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Diagnostic and Therapeutic Dilemmas in the Management of Pediatric-Onset Bipolar Disorder

Janet Wozniak, MD; Joseph Biederman, MD; and Jennifer A. Richards, BA

Published: June 30, 2001

Article Abstract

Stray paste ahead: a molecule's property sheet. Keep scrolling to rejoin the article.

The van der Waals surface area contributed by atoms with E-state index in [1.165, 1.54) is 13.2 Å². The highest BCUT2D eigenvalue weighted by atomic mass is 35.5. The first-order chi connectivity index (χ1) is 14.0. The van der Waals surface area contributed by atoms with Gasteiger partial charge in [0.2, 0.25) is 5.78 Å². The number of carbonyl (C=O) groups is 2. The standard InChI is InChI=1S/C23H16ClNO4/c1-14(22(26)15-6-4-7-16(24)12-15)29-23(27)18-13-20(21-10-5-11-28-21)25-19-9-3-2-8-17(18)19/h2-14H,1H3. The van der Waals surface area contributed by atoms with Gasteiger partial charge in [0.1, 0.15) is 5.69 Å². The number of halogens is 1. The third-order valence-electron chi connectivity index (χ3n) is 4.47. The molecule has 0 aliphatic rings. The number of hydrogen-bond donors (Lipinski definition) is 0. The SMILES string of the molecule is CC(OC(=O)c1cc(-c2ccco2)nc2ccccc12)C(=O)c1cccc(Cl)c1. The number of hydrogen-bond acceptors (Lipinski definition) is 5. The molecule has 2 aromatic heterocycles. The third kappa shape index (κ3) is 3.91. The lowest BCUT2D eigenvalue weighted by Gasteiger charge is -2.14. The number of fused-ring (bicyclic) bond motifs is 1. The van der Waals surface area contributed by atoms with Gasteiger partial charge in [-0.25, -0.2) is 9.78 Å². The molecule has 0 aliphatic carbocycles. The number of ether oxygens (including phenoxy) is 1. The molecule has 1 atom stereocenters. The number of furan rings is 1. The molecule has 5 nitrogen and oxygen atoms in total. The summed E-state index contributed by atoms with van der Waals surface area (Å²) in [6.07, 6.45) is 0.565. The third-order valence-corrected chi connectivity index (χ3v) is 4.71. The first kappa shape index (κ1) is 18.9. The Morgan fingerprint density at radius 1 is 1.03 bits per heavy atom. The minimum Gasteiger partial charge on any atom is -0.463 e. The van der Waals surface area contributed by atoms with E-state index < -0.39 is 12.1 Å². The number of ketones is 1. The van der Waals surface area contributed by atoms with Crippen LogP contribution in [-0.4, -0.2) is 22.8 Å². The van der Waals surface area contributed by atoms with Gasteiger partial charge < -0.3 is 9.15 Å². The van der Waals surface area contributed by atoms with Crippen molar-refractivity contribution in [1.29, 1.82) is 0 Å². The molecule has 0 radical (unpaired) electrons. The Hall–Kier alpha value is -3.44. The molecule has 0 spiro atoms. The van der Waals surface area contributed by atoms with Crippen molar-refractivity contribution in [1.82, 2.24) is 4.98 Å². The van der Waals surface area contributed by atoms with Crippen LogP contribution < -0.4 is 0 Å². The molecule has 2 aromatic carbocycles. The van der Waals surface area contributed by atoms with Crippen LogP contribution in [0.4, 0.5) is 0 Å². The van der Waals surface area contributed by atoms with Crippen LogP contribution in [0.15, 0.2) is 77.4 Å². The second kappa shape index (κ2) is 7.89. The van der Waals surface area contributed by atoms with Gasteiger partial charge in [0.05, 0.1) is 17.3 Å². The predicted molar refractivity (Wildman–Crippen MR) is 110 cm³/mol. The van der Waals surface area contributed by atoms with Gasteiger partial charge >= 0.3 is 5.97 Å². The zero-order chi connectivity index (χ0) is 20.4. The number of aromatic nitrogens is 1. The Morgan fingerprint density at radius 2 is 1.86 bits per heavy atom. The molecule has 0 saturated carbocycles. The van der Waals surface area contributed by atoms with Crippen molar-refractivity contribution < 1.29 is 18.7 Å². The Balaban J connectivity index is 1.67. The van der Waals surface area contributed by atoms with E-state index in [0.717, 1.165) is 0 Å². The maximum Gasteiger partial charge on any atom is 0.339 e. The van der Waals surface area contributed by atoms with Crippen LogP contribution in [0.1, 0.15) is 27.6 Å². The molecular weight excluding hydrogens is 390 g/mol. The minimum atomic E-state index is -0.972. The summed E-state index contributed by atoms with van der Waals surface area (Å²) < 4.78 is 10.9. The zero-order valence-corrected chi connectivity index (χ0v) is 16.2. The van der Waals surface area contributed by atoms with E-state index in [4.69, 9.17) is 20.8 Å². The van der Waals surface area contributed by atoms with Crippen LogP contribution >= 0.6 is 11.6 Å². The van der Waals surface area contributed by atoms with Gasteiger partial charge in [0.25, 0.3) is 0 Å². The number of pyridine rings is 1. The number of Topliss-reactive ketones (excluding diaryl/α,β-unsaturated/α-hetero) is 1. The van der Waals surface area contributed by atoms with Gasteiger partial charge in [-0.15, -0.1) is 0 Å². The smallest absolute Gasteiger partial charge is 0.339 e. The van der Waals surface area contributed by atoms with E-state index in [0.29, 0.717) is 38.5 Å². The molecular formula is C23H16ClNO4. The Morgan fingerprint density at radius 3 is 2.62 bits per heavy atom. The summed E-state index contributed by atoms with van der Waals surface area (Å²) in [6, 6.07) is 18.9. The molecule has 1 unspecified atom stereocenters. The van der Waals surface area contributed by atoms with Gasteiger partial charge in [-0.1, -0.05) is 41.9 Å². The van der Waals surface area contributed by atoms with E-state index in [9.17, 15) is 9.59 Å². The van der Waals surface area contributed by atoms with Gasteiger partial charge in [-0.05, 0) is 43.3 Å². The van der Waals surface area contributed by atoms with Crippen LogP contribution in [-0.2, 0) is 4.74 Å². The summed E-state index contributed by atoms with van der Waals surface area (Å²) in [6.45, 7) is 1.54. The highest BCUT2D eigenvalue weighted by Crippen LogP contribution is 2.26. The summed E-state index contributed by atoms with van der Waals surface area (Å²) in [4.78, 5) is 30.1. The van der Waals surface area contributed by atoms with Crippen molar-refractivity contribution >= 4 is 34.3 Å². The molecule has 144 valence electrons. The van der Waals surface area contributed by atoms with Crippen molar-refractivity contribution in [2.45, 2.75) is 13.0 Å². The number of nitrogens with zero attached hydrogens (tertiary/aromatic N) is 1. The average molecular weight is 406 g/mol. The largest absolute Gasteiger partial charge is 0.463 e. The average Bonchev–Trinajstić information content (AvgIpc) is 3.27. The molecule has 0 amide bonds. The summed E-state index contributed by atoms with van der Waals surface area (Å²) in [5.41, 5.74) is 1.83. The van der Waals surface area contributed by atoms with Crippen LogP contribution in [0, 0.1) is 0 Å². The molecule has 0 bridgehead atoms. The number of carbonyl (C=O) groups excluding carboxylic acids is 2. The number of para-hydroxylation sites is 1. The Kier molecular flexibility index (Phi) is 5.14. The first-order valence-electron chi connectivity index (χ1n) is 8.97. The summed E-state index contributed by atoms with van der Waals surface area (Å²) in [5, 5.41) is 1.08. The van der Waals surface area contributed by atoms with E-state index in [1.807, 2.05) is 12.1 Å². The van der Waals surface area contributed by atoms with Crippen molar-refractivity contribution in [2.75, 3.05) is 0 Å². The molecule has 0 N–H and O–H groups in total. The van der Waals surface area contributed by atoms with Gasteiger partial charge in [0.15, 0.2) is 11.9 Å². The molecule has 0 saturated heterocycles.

Although the diagnosis of pediatric-onset bipolar disorder is controversial, an increasing literature of systematic research has challenged the traditional view that this disorder is a rare condition. This article summarizes research regarding the atypical presentation of pediatric bipolar disorder and its overlap with attention-deficit/hyperactivity disorder and other comorbid conditions, as well as family-genetic and treatment data. When structured interview data were examined, cases of pediatric mania constituted 16% of referrals to our outpatient clinic. Presentation is atypical by adult standards and includes irritability, chronicity, and mixed state. Family-genetic and treatment data help to establish diagnostic validity. Pediatric bipolar disorder is not a rare condition. Treatment requires a combined pharmacotherapy approach to address issues of comorbidity. Atypical antipsychotic medications have provided promising treatment results, but additional controlled clinical trials are needed.

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